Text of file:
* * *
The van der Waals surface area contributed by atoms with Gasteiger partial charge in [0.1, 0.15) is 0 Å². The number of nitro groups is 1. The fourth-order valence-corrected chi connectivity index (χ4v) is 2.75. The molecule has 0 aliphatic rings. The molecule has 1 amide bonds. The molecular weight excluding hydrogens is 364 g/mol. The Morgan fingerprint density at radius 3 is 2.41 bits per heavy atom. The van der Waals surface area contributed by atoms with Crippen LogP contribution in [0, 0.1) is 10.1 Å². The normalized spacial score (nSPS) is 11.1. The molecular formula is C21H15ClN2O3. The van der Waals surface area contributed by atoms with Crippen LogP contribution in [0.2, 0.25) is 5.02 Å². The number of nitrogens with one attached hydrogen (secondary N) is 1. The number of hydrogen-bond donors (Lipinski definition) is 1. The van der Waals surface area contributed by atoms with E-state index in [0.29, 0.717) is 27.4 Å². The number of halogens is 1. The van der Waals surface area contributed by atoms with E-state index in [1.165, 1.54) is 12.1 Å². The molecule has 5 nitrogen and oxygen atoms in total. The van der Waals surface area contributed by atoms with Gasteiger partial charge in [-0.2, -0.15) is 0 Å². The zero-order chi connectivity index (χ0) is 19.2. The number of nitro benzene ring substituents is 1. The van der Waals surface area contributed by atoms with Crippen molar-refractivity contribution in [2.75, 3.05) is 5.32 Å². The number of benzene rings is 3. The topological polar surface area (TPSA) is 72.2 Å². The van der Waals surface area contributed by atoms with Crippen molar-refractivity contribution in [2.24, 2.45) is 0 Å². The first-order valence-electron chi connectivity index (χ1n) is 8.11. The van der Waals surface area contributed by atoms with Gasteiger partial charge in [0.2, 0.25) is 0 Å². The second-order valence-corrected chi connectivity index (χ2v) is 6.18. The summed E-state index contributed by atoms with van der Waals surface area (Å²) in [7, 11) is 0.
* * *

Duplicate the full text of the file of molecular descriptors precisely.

The van der Waals surface area contributed by atoms with Gasteiger partial charge in [0.1, 0.15) is 0 Å². The number of nitro groups is 1. The fourth-order valence-corrected chi connectivity index (χ4v) is 2.75. The molecule has 0 aliphatic rings. The molecule has 1 amide bonds. The molecular weight excluding hydrogens is 364 g/mol. The Morgan fingerprint density at radius 3 is 2.41 bits per heavy atom. The van der Waals surface area contributed by atoms with Crippen LogP contribution in [0, 0.1) is 10.1 Å². The normalized spacial score (nSPS) is 11.1. The molecular formula is C21H15ClN2O3. The van der Waals surface area contributed by atoms with Crippen LogP contribution in [0.2, 0.25) is 5.02 Å². The number of nitrogens with one attached hydrogen (secondary N) is 1. The number of hydrogen-bond donors (Lipinski definition) is 1. The van der Waals surface area contributed by atoms with E-state index in [0.29, 0.717) is 27.4 Å². The number of halogens is 1. The van der Waals surface area contributed by atoms with E-state index in [1.165, 1.54) is 12.1 Å². The molecule has 5 nitrogen and oxygen atoms in total. The van der Waals surface area contributed by atoms with Gasteiger partial charge in [-0.2, -0.15) is 0 Å². The zero-order chi connectivity index (χ0) is 19.2. The number of nitro benzene ring substituents is 1. The van der Waals surface area contributed by atoms with Crippen molar-refractivity contribution in [2.75, 3.05) is 5.32 Å². The number of benzene rings is 3. The topological polar surface area (TPSA) is 72.2 Å². The van der Waals surface area contributed by atoms with Crippen molar-refractivity contribution in [2.24, 2.45) is 0 Å². The first-order valence-electron chi connectivity index (χ1n) is 8.11. The van der Waals surface area contributed by atoms with Gasteiger partial charge in [0.2, 0.25) is 0 Å². The second-order valence-corrected chi connectivity index (χ2v) is 6.18. The summed E-state index contributed by atoms with van der Waals surface area (Å²) in [7, 11) is 0.